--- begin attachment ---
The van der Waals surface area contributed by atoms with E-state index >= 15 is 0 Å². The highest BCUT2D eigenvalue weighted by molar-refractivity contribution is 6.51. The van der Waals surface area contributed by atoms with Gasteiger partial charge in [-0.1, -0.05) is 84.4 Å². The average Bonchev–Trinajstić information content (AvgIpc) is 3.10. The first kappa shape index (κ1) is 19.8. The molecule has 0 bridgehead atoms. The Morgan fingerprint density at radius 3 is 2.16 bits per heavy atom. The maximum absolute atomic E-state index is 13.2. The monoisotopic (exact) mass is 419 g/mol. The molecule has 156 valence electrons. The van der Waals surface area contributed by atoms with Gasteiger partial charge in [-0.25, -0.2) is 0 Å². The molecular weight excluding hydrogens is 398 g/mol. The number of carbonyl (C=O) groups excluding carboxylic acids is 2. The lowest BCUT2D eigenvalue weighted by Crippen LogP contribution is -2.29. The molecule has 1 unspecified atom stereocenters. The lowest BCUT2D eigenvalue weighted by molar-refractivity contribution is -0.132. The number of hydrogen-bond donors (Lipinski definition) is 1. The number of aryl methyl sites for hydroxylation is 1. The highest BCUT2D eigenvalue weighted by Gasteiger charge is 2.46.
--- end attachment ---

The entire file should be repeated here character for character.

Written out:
The van der Waals surface area contributed by atoms with E-state index >= 15 is 0 Å². The highest BCUT2D eigenvalue weighted by molar-refractivity contribution is 6.51. The van der Waals surface area contributed by atoms with Gasteiger partial charge in [-0.1, -0.05) is 84.4 Å². The average Bonchev–Trinajstić information content (AvgIpc) is 3.10. The first kappa shape index (κ1) is 19.8. The molecule has 0 bridgehead atoms. The Morgan fingerprint density at radius 3 is 2.16 bits per heavy atom. The maximum absolute atomic E-state index is 13.2. The monoisotopic (exact) mass is 419 g/mol. The molecule has 156 valence electrons. The van der Waals surface area contributed by atoms with Gasteiger partial charge in [-0.25, -0.2) is 0 Å². The molecular weight excluding hydrogens is 398 g/mol. The number of carbonyl (C=O) groups excluding carboxylic acids is 2. The lowest BCUT2D eigenvalue weighted by Crippen LogP contribution is -2.29. The molecule has 1 unspecified atom stereocenters. The lowest BCUT2D eigenvalue weighted by molar-refractivity contribution is -0.132. The number of hydrogen-bond donors (Lipinski definition) is 1. The number of aryl methyl sites for hydroxylation is 1. The highest BCUT2D eigenvalue weighted by Gasteiger charge is 2.46.